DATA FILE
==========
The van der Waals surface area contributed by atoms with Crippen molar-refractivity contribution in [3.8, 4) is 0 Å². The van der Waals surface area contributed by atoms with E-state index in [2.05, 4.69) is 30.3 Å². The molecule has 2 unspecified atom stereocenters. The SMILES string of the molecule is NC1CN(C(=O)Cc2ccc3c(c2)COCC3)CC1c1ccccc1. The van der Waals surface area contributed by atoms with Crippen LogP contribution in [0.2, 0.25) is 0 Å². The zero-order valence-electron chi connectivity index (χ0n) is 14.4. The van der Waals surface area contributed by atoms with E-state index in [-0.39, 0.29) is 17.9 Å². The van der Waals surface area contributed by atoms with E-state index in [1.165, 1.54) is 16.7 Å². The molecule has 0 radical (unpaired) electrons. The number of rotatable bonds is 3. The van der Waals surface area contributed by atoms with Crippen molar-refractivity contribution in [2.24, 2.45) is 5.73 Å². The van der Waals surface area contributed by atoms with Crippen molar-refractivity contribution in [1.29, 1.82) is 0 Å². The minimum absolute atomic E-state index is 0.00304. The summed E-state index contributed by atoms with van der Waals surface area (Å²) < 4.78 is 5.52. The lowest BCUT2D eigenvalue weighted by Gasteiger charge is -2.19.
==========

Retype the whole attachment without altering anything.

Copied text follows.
The van der Waals surface area contributed by atoms with Crippen molar-refractivity contribution in [3.8, 4) is 0 Å². The van der Waals surface area contributed by atoms with E-state index in [2.05, 4.69) is 30.3 Å². The molecule has 2 unspecified atom stereocenters. The SMILES string of the molecule is NC1CN(C(=O)Cc2ccc3c(c2)COCC3)CC1c1ccccc1. The van der Waals surface area contributed by atoms with Crippen LogP contribution in [0.2, 0.25) is 0 Å². The zero-order valence-electron chi connectivity index (χ0n) is 14.4. The van der Waals surface area contributed by atoms with E-state index in [-0.39, 0.29) is 17.9 Å². The van der Waals surface area contributed by atoms with E-state index in [1.165, 1.54) is 16.7 Å². The molecule has 0 radical (unpaired) electrons. The number of rotatable bonds is 3. The van der Waals surface area contributed by atoms with Crippen molar-refractivity contribution in [2.24, 2.45) is 5.73 Å². The van der Waals surface area contributed by atoms with Crippen molar-refractivity contribution in [1.29, 1.82) is 0 Å². The minimum absolute atomic E-state index is 0.00304. The summed E-state index contributed by atoms with van der Waals surface area (Å²) < 4.78 is 5.52. The lowest BCUT2D eigenvalue weighted by Gasteiger charge is -2.19.